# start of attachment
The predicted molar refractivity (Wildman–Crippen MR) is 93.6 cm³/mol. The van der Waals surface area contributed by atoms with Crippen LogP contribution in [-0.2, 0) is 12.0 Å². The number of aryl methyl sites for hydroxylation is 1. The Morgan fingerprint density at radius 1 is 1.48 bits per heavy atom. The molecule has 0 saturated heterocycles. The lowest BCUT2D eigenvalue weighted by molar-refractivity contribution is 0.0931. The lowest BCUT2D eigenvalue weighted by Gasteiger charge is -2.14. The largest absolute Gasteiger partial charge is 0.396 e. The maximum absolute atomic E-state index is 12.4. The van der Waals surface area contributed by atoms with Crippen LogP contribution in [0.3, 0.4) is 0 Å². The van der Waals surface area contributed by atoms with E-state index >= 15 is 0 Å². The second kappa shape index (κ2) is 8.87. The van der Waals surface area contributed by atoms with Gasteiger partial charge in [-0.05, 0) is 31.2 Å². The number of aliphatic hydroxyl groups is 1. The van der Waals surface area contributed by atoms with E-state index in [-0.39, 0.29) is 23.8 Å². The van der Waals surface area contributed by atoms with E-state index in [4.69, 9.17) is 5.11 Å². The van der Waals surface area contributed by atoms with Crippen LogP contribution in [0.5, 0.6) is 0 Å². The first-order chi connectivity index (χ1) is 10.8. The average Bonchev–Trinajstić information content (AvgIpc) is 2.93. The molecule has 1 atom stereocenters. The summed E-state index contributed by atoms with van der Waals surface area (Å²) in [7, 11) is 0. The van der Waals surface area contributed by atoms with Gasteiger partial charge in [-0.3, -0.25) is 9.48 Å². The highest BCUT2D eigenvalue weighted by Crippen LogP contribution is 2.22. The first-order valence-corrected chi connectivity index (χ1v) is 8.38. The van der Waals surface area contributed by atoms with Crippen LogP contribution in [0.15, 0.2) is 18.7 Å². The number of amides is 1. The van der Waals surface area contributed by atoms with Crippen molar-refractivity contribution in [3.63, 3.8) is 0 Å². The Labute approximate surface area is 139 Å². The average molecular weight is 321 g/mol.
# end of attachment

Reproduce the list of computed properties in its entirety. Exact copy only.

The predicted molar refractivity (Wildman–Crippen MR) is 93.6 cm³/mol. The van der Waals surface area contributed by atoms with Crippen LogP contribution in [-0.2, 0) is 12.0 Å². The number of aryl methyl sites for hydroxylation is 1. The Morgan fingerprint density at radius 1 is 1.48 bits per heavy atom. The molecule has 0 saturated heterocycles. The lowest BCUT2D eigenvalue weighted by molar-refractivity contribution is 0.0931. The lowest BCUT2D eigenvalue weighted by Gasteiger charge is -2.14. The largest absolute Gasteiger partial charge is 0.396 e. The maximum absolute atomic E-state index is 12.4. The van der Waals surface area contributed by atoms with Crippen LogP contribution in [0.3, 0.4) is 0 Å². The van der Waals surface area contributed by atoms with E-state index >= 15 is 0 Å². The second kappa shape index (κ2) is 8.87. The van der Waals surface area contributed by atoms with Gasteiger partial charge in [-0.05, 0) is 31.2 Å². The number of aliphatic hydroxyl groups is 1. The van der Waals surface area contributed by atoms with E-state index in [-0.39, 0.29) is 23.8 Å². The van der Waals surface area contributed by atoms with E-state index in [4.69, 9.17) is 5.11 Å². The van der Waals surface area contributed by atoms with Crippen LogP contribution in [0.5, 0.6) is 0 Å². The first-order chi connectivity index (χ1) is 10.8. The average Bonchev–Trinajstić information content (AvgIpc) is 2.93. The molecule has 1 atom stereocenters. The summed E-state index contributed by atoms with van der Waals surface area (Å²) in [7, 11) is 0. The van der Waals surface area contributed by atoms with Gasteiger partial charge in [-0.3, -0.25) is 9.48 Å². The highest BCUT2D eigenvalue weighted by Crippen LogP contribution is 2.22. The first-order valence-corrected chi connectivity index (χ1v) is 8.38. The van der Waals surface area contributed by atoms with Crippen LogP contribution in [0.15, 0.2) is 18.7 Å². The number of amides is 1. The van der Waals surface area contributed by atoms with Crippen molar-refractivity contribution in [3.63, 3.8) is 0 Å². The Labute approximate surface area is 139 Å². The average molecular weight is 321 g/mol.